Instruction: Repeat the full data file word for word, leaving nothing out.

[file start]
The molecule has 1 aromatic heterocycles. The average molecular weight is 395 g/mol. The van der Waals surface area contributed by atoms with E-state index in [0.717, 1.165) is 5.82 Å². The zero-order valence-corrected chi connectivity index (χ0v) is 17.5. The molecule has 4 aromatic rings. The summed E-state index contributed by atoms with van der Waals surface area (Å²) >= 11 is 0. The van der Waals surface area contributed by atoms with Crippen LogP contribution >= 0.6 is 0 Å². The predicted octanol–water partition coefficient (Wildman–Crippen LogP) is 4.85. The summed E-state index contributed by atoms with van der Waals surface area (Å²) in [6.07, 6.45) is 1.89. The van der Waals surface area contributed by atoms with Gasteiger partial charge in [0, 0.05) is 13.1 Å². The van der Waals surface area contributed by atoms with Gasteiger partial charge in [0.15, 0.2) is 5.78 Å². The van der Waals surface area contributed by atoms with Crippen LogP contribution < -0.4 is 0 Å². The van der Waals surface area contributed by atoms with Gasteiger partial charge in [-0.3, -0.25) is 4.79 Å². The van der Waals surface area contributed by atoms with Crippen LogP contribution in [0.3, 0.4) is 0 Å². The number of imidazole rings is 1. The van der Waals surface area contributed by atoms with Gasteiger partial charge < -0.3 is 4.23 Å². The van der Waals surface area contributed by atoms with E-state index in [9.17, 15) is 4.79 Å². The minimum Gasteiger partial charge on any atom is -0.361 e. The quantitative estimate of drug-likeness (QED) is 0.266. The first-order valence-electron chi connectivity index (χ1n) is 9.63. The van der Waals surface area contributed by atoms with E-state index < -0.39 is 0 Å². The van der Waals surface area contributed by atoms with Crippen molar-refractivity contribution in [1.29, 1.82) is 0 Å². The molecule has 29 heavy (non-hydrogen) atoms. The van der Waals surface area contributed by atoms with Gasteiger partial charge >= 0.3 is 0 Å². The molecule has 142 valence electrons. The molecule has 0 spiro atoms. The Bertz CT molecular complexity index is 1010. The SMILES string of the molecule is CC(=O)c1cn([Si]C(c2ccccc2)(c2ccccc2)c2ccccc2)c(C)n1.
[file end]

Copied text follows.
The molecule has 1 aromatic heterocycles. The average molecular weight is 395 g/mol. The van der Waals surface area contributed by atoms with E-state index in [0.717, 1.165) is 5.82 Å². The zero-order valence-corrected chi connectivity index (χ0v) is 17.5. The molecule has 4 aromatic rings. The summed E-state index contributed by atoms with van der Waals surface area (Å²) >= 11 is 0. The van der Waals surface area contributed by atoms with Crippen LogP contribution >= 0.6 is 0 Å². The predicted octanol–water partition coefficient (Wildman–Crippen LogP) is 4.85. The summed E-state index contributed by atoms with van der Waals surface area (Å²) in [6.07, 6.45) is 1.89. The van der Waals surface area contributed by atoms with Gasteiger partial charge in [0, 0.05) is 13.1 Å². The van der Waals surface area contributed by atoms with Gasteiger partial charge in [0.15, 0.2) is 5.78 Å². The van der Waals surface area contributed by atoms with Crippen LogP contribution < -0.4 is 0 Å². The van der Waals surface area contributed by atoms with Gasteiger partial charge in [-0.3, -0.25) is 4.79 Å². The van der Waals surface area contributed by atoms with Crippen LogP contribution in [0.3, 0.4) is 0 Å². The number of imidazole rings is 1. The van der Waals surface area contributed by atoms with Gasteiger partial charge < -0.3 is 4.23 Å². The van der Waals surface area contributed by atoms with E-state index in [9.17, 15) is 4.79 Å². The minimum Gasteiger partial charge on any atom is -0.361 e. The quantitative estimate of drug-likeness (QED) is 0.266. The first-order valence-electron chi connectivity index (χ1n) is 9.63. The van der Waals surface area contributed by atoms with E-state index < -0.39 is 0 Å². The van der Waals surface area contributed by atoms with Crippen molar-refractivity contribution in [1.29, 1.82) is 0 Å². The molecule has 29 heavy (non-hydrogen) atoms. The van der Waals surface area contributed by atoms with Gasteiger partial charge >= 0.3 is 0 Å². The molecule has 142 valence electrons. The molecule has 0 spiro atoms. The Bertz CT molecular complexity index is 1010. The SMILES string of the molecule is CC(=O)c1cn([Si]C(c2ccccc2)(c2ccccc2)c2ccccc2)c(C)n1.